At this point, you're probably wondering about the definition of "everything". Does that mean you have to try every single medication in existence, or just a representative sample? Do you have to try alternative medicine? What if it's unproven? Do you have to participate in clinical trials?

And what if you can't afford the prescriptions or alternative medicine treatment? What if you can't get into the clinical trials?

First of all, I think the Try Everything rule could be implemented immediately before these points are addressed, with the understanding that we will take the time to examine the nuances and refine the definition of "everything".  This will provide immediate  access for a (admittedly very small) number of people who may have otherwise slipped through the cracks but whose death by choice is as unobjectionable as possible, because they already have tried everything and have documented evidence of this.

Then, the process of working on refining the definition of "everything" could leverage the Anti-Death No Matter What lobby to improve access to medical care in general. Currently, they seem to be limited to saying "No death! Death is Bad!"  But this would give them positive things to lobby for that would serve as obstacles to death, but also help everyone in the meantime.  For example, it's not reasonable to expect people to try every prescription medication if the cost is prohibitive. So now the anti-death lobby is incentivized to lobby for pharmacare.  It's not reasonable to demand that people try alternative medicine that's unproven and not covered by OHIP, so now the anti-death lobby is incentivized to lobby for alternative medicine to undergo clinical testing, and for treatments that turn out to be proven by clinical testing to get covered by OHIP.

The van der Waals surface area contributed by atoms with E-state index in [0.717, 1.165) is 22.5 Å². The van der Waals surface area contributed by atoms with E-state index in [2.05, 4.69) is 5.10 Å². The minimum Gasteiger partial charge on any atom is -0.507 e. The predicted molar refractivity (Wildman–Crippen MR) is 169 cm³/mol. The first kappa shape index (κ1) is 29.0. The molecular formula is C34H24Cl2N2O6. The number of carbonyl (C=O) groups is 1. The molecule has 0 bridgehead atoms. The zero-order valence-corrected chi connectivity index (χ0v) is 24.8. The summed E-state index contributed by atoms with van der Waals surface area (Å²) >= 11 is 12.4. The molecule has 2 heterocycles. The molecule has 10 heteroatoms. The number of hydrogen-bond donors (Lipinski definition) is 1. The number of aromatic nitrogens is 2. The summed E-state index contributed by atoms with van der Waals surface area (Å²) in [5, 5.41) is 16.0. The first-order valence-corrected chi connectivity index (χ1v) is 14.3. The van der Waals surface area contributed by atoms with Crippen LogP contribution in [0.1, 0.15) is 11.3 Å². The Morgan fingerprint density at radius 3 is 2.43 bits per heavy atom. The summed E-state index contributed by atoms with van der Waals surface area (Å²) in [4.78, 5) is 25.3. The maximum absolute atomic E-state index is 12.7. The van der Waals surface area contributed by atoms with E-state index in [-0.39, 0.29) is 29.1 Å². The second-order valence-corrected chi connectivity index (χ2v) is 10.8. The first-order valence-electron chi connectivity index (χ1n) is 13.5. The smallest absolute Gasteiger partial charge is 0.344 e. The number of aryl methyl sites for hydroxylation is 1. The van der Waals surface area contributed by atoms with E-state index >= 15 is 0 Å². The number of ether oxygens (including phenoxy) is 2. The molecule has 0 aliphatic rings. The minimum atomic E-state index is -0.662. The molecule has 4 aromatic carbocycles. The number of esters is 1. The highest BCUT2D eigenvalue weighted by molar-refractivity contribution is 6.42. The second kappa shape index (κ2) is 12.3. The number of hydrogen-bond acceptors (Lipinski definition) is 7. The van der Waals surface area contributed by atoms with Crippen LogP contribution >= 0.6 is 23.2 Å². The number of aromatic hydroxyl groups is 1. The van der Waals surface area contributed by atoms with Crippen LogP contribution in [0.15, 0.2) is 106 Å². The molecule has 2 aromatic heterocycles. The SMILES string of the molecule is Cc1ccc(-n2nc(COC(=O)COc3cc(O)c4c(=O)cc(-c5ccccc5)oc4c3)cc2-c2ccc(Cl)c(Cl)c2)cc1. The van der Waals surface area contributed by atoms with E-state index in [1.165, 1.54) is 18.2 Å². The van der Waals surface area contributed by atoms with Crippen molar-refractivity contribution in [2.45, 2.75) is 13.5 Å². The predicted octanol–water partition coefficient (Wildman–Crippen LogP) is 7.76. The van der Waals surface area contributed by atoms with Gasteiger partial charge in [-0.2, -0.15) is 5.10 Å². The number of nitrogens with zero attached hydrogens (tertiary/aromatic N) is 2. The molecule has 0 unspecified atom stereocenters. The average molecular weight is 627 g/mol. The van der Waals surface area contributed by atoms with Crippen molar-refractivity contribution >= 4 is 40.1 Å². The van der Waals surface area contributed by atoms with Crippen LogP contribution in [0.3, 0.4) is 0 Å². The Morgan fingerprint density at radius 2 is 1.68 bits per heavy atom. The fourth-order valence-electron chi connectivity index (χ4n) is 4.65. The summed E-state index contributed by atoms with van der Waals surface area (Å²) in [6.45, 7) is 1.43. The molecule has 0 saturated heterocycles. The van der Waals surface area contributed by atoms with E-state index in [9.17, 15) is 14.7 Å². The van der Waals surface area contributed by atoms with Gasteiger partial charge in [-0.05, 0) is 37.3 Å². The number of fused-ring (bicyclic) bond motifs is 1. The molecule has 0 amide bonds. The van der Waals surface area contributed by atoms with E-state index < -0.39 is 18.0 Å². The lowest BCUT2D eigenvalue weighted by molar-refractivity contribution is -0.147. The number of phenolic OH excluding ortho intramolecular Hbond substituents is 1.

Of course, this comes nowhere near addressing all the problems with assisted dying legislation.  Notably, it does nothing about the lack of ability to provide an advance directive. But, nevertheless, expanding assisted death availability to include patients who have tried everything would fill in some gaps while being consistent with the spirit and intent of the legislation.

Thursday, March 31, 2016

Journalism Wanted: who are the people who write publishable letters to the editor without knowing they'll be googleable?

Recently, the Toronto Star's public editor wrote about people who want their letters to the editor unpublished because they're googleable.

My question: who are these people?  This is really a unique convergence of factors. They are people to whom it occurs to write a letter to the editor, they are savvy enough to write a letter to the editor that gets selected for publication, they are completely unaware of the fact that a letter to the editor would become googleable, and they are affected by the fact that their letter (and the opinions contained therein) are googleable.